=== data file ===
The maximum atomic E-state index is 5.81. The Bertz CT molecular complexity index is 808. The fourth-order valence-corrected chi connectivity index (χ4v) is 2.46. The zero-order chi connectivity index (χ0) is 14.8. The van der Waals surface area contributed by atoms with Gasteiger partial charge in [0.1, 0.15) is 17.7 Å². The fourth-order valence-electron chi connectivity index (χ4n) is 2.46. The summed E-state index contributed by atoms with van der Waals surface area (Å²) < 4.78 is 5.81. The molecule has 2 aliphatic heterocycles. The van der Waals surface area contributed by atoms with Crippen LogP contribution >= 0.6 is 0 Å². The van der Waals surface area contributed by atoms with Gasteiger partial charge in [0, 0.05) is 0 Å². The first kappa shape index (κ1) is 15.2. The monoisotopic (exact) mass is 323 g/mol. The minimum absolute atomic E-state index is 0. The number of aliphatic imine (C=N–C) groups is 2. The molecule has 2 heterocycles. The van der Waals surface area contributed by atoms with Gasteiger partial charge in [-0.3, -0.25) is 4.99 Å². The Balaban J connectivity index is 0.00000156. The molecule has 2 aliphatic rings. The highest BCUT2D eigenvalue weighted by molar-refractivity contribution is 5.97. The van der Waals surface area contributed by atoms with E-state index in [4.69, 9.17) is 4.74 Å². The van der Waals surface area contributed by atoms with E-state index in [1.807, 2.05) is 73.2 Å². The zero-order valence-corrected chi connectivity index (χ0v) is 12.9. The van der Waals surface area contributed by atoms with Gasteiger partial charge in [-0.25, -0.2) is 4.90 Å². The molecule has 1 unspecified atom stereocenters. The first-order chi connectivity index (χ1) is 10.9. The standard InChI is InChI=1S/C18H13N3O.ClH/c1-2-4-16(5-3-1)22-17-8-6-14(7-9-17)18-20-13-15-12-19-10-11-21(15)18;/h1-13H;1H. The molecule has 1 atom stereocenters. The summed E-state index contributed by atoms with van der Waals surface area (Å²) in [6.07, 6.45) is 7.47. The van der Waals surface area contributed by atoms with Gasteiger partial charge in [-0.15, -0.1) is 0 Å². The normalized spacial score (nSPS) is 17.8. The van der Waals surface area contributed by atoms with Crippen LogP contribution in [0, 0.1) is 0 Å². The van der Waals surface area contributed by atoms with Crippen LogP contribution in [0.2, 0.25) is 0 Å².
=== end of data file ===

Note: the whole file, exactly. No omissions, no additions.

The maximum atomic E-state index is 5.81. The Bertz CT molecular complexity index is 808. The fourth-order valence-corrected chi connectivity index (χ4v) is 2.46. The zero-order chi connectivity index (χ0) is 14.8. The van der Waals surface area contributed by atoms with Gasteiger partial charge in [0.1, 0.15) is 17.7 Å². The fourth-order valence-electron chi connectivity index (χ4n) is 2.46. The summed E-state index contributed by atoms with van der Waals surface area (Å²) < 4.78 is 5.81. The molecule has 2 aliphatic heterocycles. The van der Waals surface area contributed by atoms with Crippen LogP contribution >= 0.6 is 0 Å². The van der Waals surface area contributed by atoms with Gasteiger partial charge in [0, 0.05) is 0 Å². The first kappa shape index (κ1) is 15.2. The monoisotopic (exact) mass is 323 g/mol. The minimum absolute atomic E-state index is 0. The number of aliphatic imine (C=N–C) groups is 2. The molecule has 2 heterocycles. The van der Waals surface area contributed by atoms with Gasteiger partial charge in [-0.3, -0.25) is 4.99 Å². The Balaban J connectivity index is 0.00000156. The molecule has 2 aliphatic rings. The highest BCUT2D eigenvalue weighted by molar-refractivity contribution is 5.97. The van der Waals surface area contributed by atoms with E-state index in [4.69, 9.17) is 4.74 Å². The van der Waals surface area contributed by atoms with E-state index in [1.807, 2.05) is 73.2 Å². The zero-order valence-corrected chi connectivity index (χ0v) is 12.9. The van der Waals surface area contributed by atoms with Gasteiger partial charge in [-0.25, -0.2) is 4.90 Å². The molecule has 1 unspecified atom stereocenters. The first-order chi connectivity index (χ1) is 10.9. The standard InChI is InChI=1S/C18H13N3O.ClH/c1-2-4-16(5-3-1)22-17-8-6-14(7-9-17)18-20-13-15-12-19-10-11-21(15)18;/h1-13H;1H. The molecule has 1 atom stereocenters. The summed E-state index contributed by atoms with van der Waals surface area (Å²) in [6.07, 6.45) is 7.47. The van der Waals surface area contributed by atoms with Gasteiger partial charge in [-0.15, -0.1) is 0 Å². The normalized spacial score (nSPS) is 17.8. The van der Waals surface area contributed by atoms with Crippen LogP contribution in [0, 0.1) is 0 Å². The van der Waals surface area contributed by atoms with Crippen LogP contribution in [0.2, 0.25) is 0 Å².